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Biochemical markers of n-3 long chain polyunsaturated fatty acid intake during pregnancy.
Clin Exp Obstet Gynecol 1998; 25(4):135-8CE

Abstract

BACKGROUND

To assess the relationship between the mothers' intake of n-3 long chain polyunsaturated fatty acids (LC PUFA) during pregnancy and their levels in plasma and tissue.

METHODS

162 mothers were studied during labor. Three groups were differentiated according to the n3 LC PUFA intake assessed by means of a dietetic interview: superior intake (SIG) (> 0.721 g/day), medium intake (MIG) (from 0.382 to 0.721 g/day) and inferior intake (IIG) (< 0.381 g/day). Fatty acids (FA) were studied by capillary chromatography in plasma and in erythrocyte phospholipids.

RESULTS

The fatty acids (FA), expressed in absolute values, did not show any significant differences among the aforementioned groups. However, three were some trends which were confirmed when the FA were expressed in percentages. Thus, higher levels of docosahexaenoic acid (DHA) were found in SIG both in plasma and in the erythrocyte membrane, when expressed in percentages. Eicosapentaenoic acid (EPA) was also higher in the SIG in the erythrocyte membrane, whereas in plasma the differences were of marginal significance. On the other hand, arachidonic and linoleic acids had lower values in the SIG in erythrocytes. The theoretical optimal intake of n-3 LC PUFA corresponded to a plasma concentration of 117.9 +/- 45.9 mcg/ml n-3 LC PUFA or 2.54% of the total fatty content (2.29% of DHA). The corresponding cut-offs in erythrocyte membranes were 7.54% of total lipids (5.59% of DHA).

CONCLUSION

The best markers of n-3 LC PUFA intake were DHA for plasma and DHA and EPA for erythrocyte phospholipids, all of them expressed in proportions of total FA. The arachidonic and linoleic acids (in percentages) in erythrocyte phospholipids were also good markers of n-3 intake. This probably reflects the metabolic competition between both PUFA families.

Authors+Show Affiliations

Department of Obstetrics and Gynecology, Hospital from Cruces Pais Vasco University, Baracaldo, Vizcaya, Spain.

Pub Type(s)

Journal Article
Research Support, Non-U.S. Gov't

Language

eng

PubMed ID

9987571

Citation

Matorras, R, et al. "Biochemical Markers of N-3 Long Chain Polyunsaturated Fatty Acid Intake During Pregnancy." Clinical and Experimental Obstetrics & Gynecology, vol. 25, no. 4, 1998, pp. 135-8.
Matorras R, Perteagudo L, Sanjurjo P. Biochemical markers of n-3 long chain polyunsaturated fatty acid intake during pregnancy. Clin Exp Obstet Gynecol. 1998;25(4):135-8.
Matorras, R., Perteagudo, L., & Sanjurjo, P. (1998). Biochemical markers of n-3 long chain polyunsaturated fatty acid intake during pregnancy. Clinical and Experimental Obstetrics & Gynecology, 25(4), pp. 135-8.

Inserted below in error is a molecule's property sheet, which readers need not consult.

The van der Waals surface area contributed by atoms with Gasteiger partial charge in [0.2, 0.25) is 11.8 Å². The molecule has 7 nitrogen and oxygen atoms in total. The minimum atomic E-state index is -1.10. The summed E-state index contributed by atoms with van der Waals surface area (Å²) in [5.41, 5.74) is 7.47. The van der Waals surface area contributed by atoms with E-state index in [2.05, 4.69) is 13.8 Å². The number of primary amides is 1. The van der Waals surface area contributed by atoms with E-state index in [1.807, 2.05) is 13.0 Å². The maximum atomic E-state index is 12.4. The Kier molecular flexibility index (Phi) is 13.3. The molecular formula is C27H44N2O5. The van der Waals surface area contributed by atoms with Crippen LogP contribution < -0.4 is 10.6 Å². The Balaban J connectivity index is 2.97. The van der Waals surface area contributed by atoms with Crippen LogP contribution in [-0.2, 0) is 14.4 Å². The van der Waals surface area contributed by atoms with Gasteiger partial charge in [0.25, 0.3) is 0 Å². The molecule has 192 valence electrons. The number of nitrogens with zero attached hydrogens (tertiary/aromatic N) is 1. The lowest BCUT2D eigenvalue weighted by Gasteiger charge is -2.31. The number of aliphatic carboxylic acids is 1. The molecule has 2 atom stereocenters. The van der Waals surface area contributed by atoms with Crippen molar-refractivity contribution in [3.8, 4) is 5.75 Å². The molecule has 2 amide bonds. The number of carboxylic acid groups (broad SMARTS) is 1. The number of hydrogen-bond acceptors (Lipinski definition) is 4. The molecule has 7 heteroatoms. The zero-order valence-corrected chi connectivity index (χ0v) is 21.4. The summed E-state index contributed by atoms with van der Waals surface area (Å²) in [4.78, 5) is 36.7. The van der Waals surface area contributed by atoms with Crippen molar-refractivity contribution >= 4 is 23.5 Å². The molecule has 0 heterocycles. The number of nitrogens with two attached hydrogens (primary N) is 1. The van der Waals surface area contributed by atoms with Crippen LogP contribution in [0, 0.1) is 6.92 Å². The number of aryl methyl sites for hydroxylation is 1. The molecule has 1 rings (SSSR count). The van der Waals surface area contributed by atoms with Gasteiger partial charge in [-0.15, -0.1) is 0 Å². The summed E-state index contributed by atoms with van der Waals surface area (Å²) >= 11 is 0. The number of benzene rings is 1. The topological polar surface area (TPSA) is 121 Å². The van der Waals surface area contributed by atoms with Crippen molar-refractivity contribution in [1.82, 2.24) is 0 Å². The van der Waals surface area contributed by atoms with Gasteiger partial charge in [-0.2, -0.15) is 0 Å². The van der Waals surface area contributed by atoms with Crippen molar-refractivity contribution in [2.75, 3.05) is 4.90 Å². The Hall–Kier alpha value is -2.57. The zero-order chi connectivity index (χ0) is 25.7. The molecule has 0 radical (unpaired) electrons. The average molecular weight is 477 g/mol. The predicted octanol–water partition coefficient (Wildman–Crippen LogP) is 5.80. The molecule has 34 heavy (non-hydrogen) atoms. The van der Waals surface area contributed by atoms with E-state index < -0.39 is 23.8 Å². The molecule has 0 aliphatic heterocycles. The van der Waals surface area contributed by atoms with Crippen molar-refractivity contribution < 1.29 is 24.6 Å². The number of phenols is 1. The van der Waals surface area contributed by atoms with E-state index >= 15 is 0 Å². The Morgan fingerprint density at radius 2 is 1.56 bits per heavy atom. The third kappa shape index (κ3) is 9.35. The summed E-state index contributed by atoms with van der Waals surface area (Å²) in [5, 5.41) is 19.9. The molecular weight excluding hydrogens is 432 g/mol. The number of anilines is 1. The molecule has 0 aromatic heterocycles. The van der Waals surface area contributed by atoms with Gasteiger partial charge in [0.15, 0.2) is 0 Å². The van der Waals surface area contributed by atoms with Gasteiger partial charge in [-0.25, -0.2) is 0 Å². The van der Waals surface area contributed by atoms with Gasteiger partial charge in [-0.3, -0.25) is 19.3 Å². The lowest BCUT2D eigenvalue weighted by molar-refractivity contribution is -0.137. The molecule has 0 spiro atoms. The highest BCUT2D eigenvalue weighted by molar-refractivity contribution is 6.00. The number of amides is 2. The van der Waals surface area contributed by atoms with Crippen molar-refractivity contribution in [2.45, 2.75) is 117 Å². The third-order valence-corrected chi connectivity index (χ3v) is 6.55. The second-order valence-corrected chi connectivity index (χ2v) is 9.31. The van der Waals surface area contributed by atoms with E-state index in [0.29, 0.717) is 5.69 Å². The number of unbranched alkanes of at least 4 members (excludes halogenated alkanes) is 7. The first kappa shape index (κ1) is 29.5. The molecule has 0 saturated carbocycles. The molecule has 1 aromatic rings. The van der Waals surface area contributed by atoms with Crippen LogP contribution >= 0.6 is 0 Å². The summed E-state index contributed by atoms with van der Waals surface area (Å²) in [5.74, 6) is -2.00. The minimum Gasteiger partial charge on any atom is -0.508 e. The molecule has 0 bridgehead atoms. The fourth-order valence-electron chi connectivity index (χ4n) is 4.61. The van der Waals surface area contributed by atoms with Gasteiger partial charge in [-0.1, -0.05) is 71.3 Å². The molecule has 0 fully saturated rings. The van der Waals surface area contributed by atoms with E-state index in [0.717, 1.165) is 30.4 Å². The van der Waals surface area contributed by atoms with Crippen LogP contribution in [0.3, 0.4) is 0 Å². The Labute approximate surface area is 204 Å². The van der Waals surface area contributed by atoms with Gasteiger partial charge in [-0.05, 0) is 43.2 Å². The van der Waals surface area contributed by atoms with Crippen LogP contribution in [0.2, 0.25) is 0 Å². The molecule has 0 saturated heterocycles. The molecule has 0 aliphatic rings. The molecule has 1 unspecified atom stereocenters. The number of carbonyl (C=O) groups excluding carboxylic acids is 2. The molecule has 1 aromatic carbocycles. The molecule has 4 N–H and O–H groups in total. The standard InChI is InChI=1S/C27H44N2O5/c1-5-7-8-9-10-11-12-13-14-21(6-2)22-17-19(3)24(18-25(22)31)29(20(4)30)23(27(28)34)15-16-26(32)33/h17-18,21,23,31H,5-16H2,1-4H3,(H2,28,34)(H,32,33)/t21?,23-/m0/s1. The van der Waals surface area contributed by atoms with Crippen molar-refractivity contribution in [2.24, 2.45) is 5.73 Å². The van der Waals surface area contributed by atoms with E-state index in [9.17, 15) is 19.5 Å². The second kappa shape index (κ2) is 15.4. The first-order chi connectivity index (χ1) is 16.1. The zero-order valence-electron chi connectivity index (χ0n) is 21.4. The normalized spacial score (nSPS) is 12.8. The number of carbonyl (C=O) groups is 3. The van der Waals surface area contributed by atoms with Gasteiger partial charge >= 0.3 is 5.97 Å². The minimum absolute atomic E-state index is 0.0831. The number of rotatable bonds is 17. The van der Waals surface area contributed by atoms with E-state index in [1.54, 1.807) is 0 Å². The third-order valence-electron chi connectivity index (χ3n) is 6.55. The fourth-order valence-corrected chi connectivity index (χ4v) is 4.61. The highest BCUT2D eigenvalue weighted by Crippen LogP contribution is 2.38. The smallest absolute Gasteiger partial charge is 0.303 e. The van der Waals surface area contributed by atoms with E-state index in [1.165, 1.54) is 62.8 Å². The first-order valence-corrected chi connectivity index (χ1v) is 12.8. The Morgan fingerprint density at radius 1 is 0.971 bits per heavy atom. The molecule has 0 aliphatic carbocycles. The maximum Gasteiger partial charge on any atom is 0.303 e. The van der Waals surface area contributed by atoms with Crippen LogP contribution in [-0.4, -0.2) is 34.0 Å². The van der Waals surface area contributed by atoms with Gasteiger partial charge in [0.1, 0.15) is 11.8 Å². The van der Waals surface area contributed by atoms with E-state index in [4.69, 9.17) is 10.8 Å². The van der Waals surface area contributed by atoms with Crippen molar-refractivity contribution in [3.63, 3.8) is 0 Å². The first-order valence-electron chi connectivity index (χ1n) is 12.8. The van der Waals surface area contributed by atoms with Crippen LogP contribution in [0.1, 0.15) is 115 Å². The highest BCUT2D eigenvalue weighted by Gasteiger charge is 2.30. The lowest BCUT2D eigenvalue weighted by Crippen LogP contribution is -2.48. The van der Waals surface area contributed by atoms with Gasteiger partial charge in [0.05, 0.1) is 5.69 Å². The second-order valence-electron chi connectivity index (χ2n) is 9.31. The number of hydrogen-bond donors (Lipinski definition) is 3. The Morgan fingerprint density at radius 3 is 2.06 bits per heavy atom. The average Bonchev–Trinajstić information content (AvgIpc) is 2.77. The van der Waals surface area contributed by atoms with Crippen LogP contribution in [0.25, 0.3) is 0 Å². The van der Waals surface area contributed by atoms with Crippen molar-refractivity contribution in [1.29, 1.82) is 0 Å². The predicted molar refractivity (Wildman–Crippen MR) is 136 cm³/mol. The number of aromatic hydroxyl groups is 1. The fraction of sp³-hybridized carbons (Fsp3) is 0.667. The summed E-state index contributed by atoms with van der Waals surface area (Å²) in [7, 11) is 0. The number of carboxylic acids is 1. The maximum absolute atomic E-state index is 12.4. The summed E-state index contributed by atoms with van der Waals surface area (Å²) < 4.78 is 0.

Matorras R, Perteagudo L, Sanjurjo P. Biochemical Markers of N-3 Long Chain Polyunsaturated Fatty Acid Intake During Pregnancy. Clin Exp Obstet Gynecol. 1998;25(4):135-8. PubMed PMID: 9987571.
* Article titles in AMA citation format should be in sentence-case
TY - JOUR T1 - Biochemical markers of n-3 long chain polyunsaturated fatty acid intake during pregnancy. AU - Matorras,R, AU - Perteagudo,L, AU - Sanjurjo,P, PY - 1999/2/13/pubmed PY - 1999/2/13/medline PY - 1999/2/13/entrez SP - 135 EP - 8 JF - Clinical and experimental obstetrics & gynecology JO - Clin Exp Obstet Gynecol VL - 25 IS - 4 N2 - BACKGROUND: To assess the relationship between the mothers' intake of n-3 long chain polyunsaturated fatty acids (LC PUFA) during pregnancy and their levels in plasma and tissue. METHODS: 162 mothers were studied during labor. Three groups were differentiated according to the n3 LC PUFA intake assessed by means of a dietetic interview: superior intake (SIG) (> 0.721 g/day), medium intake (MIG) (from 0.382 to 0.721 g/day) and inferior intake (IIG) (< 0.381 g/day). Fatty acids (FA) were studied by capillary chromatography in plasma and in erythrocyte phospholipids. RESULTS: The fatty acids (FA), expressed in absolute values, did not show any significant differences among the aforementioned groups. However, three were some trends which were confirmed when the FA were expressed in percentages. Thus, higher levels of docosahexaenoic acid (DHA) were found in SIG both in plasma and in the erythrocyte membrane, when expressed in percentages. Eicosapentaenoic acid (EPA) was also higher in the SIG in the erythrocyte membrane, whereas in plasma the differences were of marginal significance. On the other hand, arachidonic and linoleic acids had lower values in the SIG in erythrocytes. The theoretical optimal intake of n-3 LC PUFA corresponded to a plasma concentration of 117.9 +/- 45.9 mcg/ml n-3 LC PUFA or 2.54% of the total fatty content (2.29% of DHA). The corresponding cut-offs in erythrocyte membranes were 7.54% of total lipids (5.59% of DHA). CONCLUSION: The best markers of n-3 LC PUFA intake were DHA for plasma and DHA and EPA for erythrocyte phospholipids, all of them expressed in proportions of total FA. The arachidonic and linoleic acids (in percentages) in erythrocyte phospholipids were also good markers of n-3 intake. This probably reflects the metabolic competition between both PUFA families. SN - 0390-6663 UR - https://www.unboundmedicine.com/medline/citation/9987571/Biochemical_markers_of_n_3_long_chain_polyunsaturated_fatty_acid_intake_during_pregnancy_ L2 - http://www.diseaseinfosearch.org/result/5922 DB - PRIME DP - Unbound Medicine ER -